By Cameron Enomoto | Staff Writer

With the many changes happening in today’s world it can be difficult to pursue an education and balance the other aspects of life. Having a mentor to support your journey can make all the difference in persevering or selling yourself short. 

ʻAʻaliʻi Mentoring is a great opportunity for young adults to receive guidance and support throughout their educational journey. The founders, Catherine Ching and Grace Saturnia, began the program with the intent of helping young adults from underserved communities navigate and persevere in higher education. The program is in its first year and will run from August 2021 to May 2022. Currently, the program has partnered 7 mentee and mentor pairs and hopes to connect more in the following years.

The ʻaʻaliʻi is a native plant that was chosen to represent the program because of its resilience and beauty. The plants are able to thrive in adverse conditions with varying elevations and environments. An ʻōlelo noʻeau says, “He ʻaʻaliʻi kū makani mai au, ʻaʻohe makani nāna e kulaʻi.” Translated, this means, “I am a wind-resisting ʻaʻaliʻi, no gale can topple me over.” The goal of ʻaʻaliʻi mentoring is to have mentees be confident in themselves and embody the qualities of the ʻaʻaliʻi.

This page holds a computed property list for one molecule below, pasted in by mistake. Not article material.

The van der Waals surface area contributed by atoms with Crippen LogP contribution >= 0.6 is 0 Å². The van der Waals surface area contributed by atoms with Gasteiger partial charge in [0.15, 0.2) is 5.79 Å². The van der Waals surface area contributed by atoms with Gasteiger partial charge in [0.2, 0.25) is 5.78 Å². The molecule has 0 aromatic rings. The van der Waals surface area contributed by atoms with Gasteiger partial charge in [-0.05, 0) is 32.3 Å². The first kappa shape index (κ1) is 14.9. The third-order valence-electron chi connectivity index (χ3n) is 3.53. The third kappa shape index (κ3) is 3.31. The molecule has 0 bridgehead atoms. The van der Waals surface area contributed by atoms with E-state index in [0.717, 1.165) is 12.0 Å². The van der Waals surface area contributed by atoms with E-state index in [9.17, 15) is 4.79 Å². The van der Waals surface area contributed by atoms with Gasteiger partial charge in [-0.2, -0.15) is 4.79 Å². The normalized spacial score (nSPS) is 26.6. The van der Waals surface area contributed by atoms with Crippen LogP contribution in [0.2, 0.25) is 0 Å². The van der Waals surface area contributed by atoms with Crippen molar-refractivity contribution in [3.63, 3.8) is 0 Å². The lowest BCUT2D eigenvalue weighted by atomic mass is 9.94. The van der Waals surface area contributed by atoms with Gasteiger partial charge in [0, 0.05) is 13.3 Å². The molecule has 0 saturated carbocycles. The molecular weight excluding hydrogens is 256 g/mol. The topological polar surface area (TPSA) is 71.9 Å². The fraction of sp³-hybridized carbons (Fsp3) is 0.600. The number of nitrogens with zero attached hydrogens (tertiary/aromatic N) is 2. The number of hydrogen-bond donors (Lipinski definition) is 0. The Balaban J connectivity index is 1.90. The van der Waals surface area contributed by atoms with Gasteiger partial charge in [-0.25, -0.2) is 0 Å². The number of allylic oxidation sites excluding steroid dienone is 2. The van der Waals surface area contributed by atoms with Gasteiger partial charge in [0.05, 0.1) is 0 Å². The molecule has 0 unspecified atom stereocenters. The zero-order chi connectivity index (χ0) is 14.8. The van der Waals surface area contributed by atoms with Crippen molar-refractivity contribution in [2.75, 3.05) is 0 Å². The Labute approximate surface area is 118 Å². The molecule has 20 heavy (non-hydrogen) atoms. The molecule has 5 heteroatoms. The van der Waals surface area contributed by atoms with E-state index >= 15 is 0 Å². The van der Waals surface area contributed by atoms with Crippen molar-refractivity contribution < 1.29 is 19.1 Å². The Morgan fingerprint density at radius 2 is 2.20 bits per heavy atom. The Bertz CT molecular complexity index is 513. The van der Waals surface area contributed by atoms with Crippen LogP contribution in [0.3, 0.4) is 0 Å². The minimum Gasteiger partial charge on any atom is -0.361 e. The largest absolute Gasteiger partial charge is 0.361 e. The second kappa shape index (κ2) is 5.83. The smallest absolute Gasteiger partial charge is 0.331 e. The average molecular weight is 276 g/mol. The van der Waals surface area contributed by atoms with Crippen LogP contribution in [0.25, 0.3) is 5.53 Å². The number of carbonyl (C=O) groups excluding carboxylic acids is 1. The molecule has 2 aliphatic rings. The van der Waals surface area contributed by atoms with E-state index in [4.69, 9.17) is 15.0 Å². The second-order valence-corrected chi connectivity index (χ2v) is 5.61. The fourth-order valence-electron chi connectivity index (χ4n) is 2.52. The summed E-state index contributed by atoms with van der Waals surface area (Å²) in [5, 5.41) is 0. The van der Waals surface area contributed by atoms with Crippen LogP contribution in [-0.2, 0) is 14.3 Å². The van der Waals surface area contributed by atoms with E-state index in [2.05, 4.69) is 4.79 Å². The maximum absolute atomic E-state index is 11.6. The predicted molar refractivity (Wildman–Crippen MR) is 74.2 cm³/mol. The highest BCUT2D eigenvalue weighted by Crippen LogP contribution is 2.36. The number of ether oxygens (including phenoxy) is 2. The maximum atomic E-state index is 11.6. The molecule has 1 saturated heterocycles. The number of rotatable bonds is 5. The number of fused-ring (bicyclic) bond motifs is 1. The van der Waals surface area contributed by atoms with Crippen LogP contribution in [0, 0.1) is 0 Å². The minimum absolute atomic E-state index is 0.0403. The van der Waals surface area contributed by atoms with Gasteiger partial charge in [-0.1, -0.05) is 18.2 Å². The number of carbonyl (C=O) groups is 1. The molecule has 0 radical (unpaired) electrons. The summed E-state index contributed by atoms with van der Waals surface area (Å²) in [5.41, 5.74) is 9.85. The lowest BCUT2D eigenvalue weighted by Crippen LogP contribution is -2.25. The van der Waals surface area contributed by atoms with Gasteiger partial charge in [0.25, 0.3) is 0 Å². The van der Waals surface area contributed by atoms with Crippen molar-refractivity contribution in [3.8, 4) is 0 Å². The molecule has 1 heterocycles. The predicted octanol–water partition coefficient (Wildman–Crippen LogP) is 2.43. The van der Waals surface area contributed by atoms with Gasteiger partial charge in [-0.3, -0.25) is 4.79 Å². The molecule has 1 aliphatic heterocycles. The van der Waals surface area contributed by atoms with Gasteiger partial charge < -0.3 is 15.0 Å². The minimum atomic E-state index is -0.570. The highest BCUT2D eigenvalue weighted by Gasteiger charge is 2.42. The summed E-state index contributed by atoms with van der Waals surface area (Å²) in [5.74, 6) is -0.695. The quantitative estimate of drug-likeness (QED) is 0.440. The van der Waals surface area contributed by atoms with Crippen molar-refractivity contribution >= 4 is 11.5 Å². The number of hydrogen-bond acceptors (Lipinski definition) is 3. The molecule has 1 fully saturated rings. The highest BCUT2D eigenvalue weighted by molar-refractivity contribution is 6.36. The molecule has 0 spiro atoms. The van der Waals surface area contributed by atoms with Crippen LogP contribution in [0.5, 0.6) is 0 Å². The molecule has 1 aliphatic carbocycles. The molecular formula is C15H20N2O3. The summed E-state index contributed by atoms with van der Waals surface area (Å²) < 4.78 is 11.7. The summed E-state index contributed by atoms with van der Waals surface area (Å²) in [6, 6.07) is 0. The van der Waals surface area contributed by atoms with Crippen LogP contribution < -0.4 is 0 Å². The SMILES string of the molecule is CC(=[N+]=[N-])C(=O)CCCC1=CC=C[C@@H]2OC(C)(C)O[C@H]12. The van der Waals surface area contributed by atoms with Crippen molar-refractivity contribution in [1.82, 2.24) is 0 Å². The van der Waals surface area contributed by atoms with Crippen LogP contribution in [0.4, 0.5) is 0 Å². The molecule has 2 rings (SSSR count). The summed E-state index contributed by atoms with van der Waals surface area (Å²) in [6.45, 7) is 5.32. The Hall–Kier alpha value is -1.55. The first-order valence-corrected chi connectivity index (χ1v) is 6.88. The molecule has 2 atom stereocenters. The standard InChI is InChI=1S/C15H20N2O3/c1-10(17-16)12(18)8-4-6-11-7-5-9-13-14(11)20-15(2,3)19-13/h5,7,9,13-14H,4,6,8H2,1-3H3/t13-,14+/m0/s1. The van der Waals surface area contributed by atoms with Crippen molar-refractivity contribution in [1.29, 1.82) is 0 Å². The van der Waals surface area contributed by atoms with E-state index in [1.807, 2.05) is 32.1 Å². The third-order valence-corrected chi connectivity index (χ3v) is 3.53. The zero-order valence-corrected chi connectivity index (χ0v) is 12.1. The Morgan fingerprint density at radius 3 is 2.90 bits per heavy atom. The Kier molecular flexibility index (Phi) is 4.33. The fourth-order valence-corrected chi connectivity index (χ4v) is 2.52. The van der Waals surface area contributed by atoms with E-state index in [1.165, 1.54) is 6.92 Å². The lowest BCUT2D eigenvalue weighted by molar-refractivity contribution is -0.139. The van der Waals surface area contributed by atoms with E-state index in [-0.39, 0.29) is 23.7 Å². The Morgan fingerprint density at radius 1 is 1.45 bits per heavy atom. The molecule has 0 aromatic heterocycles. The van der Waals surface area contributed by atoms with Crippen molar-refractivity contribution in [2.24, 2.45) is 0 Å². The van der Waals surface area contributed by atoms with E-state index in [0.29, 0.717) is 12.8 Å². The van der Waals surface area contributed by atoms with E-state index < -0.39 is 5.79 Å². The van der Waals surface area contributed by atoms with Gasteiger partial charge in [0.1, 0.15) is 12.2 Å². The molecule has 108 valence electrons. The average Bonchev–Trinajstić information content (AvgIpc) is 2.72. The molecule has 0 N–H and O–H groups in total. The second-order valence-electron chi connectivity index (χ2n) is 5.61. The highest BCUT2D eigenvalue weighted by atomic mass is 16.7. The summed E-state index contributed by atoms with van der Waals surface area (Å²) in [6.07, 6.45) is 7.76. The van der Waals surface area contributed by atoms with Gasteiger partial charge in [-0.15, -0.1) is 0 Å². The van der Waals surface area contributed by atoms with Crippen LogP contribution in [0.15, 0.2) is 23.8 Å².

As a mentee currently in the program, it is amazing to have an adult mentor to talk to about academics and other hardships that I encounter along the way. Being mentored has also helped me see other opportunities that are available to me career-wise and I am able to plan my future more efficiently now that I have insight from someone who understands what the real world is like.

‘A’ali’i Mentoring provides community service opportunities that help to bring mentors and mentees closer together. (Photo by Cameron Enomoto)

The program also has financial literacy classes for the mentees which is extremely helpful when it comes to investing and creating a budget. Prior to learning about financial topics, I had difficulties managing my paychecks and understanding how credit and different types of interest work. I feel more comfortable about banking and credit cards with the information that was shared in the finance class.

In addition to lessons relating to life skills, ʻAʻaliʻi also provides its mentees and mentors with community service opportunities. In September, the program partnered with 808 Cleanups to do a sweep of Kapiʻolani Park. It was a great experience and everyone had a great time learning about the history of the park while also cleaning up.

Overall, the program is a great way for young adults to connect with others their age and also learn more from adults who have a lot to offer. My favorite part about ʻAʻaliʻi Mentoring is being able to grow with my mentor and take in their knowledge while also sharing things that I have learned. 

To learn more about ʻAʻaliʻi Mentoring, visit the website or the Facebook page.